Optimize HIV Prevention/Treatment
Building on Needle Exchange to Optimize HIV Prevention/Treatment
Biomedical interventions that have direct applicability to people who inject drugs (PWID) have flourished over the past 15 years. However, penetration of these interventions among PWID is low. Syringe service programs (SSP) are an essential risk reduction service for PWID, and represent the outermost reach of public health services for this population. The Baltimore City Health Department (BCHD) and investigators at Johns Hopkins University are developing a dedicated integrated care van (ICV) to complement the city’s mobile SSP with the goals of optimizing HIV care in HIV-positive clients and extending needed biomedical interventions to PWID.
Using a cluster-randomized trial design, this project aims to:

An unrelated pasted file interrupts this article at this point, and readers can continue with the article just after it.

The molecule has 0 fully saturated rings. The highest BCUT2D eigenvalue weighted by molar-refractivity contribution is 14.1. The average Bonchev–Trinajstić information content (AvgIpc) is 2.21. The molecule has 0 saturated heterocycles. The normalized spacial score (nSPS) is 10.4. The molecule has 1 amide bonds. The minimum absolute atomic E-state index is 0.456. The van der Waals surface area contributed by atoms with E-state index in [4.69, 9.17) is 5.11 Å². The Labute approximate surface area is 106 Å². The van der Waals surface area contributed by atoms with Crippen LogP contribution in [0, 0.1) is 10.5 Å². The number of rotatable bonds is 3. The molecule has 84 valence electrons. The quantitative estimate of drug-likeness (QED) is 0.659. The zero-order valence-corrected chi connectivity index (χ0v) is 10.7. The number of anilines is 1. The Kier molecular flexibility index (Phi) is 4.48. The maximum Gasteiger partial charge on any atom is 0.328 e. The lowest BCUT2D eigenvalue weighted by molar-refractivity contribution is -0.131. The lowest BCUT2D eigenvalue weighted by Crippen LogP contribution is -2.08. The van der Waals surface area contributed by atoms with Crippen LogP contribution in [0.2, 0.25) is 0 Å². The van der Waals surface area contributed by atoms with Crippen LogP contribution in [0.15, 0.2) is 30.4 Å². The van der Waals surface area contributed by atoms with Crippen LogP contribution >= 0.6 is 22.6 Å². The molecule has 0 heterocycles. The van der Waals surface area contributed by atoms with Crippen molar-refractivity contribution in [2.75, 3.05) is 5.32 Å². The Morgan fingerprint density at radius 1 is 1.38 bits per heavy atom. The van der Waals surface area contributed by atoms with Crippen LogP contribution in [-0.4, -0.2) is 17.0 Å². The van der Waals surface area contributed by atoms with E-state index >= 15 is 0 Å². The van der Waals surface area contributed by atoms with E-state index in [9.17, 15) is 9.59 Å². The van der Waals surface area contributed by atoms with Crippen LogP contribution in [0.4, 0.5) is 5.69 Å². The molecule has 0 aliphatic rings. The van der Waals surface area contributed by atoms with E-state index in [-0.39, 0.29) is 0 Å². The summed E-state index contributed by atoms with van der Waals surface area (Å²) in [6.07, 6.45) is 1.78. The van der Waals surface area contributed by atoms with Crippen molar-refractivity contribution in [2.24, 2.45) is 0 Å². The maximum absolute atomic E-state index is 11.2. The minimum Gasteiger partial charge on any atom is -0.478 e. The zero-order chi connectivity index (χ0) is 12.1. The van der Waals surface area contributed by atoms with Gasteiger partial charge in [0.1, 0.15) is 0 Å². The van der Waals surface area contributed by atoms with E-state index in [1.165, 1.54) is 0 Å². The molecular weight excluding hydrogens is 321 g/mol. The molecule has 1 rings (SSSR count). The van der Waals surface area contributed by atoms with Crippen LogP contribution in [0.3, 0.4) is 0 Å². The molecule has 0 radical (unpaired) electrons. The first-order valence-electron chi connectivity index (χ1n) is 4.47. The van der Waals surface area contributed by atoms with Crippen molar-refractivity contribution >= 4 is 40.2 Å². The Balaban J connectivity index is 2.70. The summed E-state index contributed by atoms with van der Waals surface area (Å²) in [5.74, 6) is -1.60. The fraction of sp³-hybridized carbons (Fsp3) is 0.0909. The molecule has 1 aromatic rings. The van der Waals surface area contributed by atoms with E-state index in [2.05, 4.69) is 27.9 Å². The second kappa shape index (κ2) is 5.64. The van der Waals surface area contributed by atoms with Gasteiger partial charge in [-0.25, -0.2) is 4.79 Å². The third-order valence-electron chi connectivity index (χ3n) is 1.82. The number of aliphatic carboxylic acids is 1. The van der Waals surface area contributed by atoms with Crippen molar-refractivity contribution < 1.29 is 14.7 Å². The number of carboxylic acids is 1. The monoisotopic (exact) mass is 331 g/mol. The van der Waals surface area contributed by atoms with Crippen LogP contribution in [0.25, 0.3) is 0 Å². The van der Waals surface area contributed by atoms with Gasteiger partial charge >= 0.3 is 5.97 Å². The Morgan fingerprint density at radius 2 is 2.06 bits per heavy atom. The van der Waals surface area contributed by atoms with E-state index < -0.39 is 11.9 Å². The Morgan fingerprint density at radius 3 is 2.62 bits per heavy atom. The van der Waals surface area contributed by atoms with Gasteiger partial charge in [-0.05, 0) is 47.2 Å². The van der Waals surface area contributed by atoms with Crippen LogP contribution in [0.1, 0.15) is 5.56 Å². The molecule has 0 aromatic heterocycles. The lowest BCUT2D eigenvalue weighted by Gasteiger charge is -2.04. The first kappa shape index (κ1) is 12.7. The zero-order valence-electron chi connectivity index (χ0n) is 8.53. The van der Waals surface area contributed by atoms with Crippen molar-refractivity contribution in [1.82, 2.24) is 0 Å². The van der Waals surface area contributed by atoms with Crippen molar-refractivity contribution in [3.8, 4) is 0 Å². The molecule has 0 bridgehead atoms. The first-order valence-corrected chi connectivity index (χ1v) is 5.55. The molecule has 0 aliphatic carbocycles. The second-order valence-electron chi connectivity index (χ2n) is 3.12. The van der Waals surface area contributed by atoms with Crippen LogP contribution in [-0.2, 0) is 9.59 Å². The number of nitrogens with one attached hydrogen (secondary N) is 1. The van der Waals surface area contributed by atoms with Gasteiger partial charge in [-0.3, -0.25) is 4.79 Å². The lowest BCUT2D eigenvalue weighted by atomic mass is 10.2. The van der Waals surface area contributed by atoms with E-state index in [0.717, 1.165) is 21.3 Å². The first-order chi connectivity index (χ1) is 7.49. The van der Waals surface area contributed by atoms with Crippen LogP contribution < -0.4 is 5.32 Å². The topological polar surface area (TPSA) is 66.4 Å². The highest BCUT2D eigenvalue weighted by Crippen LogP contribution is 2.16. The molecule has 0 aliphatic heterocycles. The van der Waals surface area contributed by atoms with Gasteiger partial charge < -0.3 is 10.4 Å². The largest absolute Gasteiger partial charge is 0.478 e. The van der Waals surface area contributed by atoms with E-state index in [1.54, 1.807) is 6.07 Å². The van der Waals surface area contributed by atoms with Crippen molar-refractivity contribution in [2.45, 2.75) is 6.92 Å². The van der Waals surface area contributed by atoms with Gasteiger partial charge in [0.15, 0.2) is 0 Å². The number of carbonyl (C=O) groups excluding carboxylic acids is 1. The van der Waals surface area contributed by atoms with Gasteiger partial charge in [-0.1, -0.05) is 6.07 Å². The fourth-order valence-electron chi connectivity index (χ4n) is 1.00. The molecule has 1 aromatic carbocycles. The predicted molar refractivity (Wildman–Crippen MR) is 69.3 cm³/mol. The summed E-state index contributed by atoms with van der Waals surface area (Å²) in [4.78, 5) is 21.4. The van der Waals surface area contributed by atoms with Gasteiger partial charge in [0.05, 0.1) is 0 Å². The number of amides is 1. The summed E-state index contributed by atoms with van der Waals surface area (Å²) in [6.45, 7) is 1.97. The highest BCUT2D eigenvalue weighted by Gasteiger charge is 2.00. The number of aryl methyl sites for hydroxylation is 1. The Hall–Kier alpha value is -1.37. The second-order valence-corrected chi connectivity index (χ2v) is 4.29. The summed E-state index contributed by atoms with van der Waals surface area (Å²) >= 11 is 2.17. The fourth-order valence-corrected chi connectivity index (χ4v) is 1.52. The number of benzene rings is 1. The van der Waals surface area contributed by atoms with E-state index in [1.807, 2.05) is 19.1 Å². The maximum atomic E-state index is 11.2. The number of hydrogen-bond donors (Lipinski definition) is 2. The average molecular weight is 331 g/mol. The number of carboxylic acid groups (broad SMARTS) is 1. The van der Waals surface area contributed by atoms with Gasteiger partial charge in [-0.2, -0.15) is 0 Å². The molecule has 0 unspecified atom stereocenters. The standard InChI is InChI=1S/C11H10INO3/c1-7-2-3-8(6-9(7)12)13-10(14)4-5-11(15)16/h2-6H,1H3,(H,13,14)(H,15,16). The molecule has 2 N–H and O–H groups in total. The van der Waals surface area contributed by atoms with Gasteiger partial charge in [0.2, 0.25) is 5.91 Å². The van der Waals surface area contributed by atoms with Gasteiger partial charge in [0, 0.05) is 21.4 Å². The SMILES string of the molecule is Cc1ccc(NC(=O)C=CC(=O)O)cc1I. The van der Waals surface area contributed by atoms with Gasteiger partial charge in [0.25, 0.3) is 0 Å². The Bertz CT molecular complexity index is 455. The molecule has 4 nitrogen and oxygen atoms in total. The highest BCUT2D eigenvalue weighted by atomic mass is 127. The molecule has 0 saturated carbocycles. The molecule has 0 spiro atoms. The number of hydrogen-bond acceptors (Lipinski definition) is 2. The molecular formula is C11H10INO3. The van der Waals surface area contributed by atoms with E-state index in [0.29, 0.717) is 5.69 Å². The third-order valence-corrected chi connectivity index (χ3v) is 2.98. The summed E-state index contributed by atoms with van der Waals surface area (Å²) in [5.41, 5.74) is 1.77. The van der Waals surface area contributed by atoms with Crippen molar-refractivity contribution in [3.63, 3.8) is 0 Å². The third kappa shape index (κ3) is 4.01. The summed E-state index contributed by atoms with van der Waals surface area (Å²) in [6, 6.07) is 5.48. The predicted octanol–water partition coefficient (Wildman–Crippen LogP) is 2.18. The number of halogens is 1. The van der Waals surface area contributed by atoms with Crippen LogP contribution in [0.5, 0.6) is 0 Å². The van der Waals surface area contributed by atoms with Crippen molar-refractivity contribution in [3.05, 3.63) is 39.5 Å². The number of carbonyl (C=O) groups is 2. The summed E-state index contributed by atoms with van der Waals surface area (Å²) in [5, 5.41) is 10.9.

1) Determine whether the ICV intervention advances the HIV care cascade among HIV-positive PWID, improves the PrEP continuum, and increases uptake of MAT and HCV treatment.
2) Examine the implementation of the ICV intervention using a mixed methods approach among PWID, local/state public health stakeholders, and medical providers to examine the intervention's feasibility, acceptability, coverage, fidelity, and sustainability.
3) Determine the incremental cost-effectiveness of the ICV intervention.
|Page, Kathleen - MD||National Institutes of Health|
||Project Start Date
|Department of Infectious Diseases, Johns Hopkins University School of Medicine||9/15/2017|
|Co - Principal Investigator
||Project End Date
|Lucas, Greg - MD PhD||7/31/2022|
|Other Co - Principal Investigators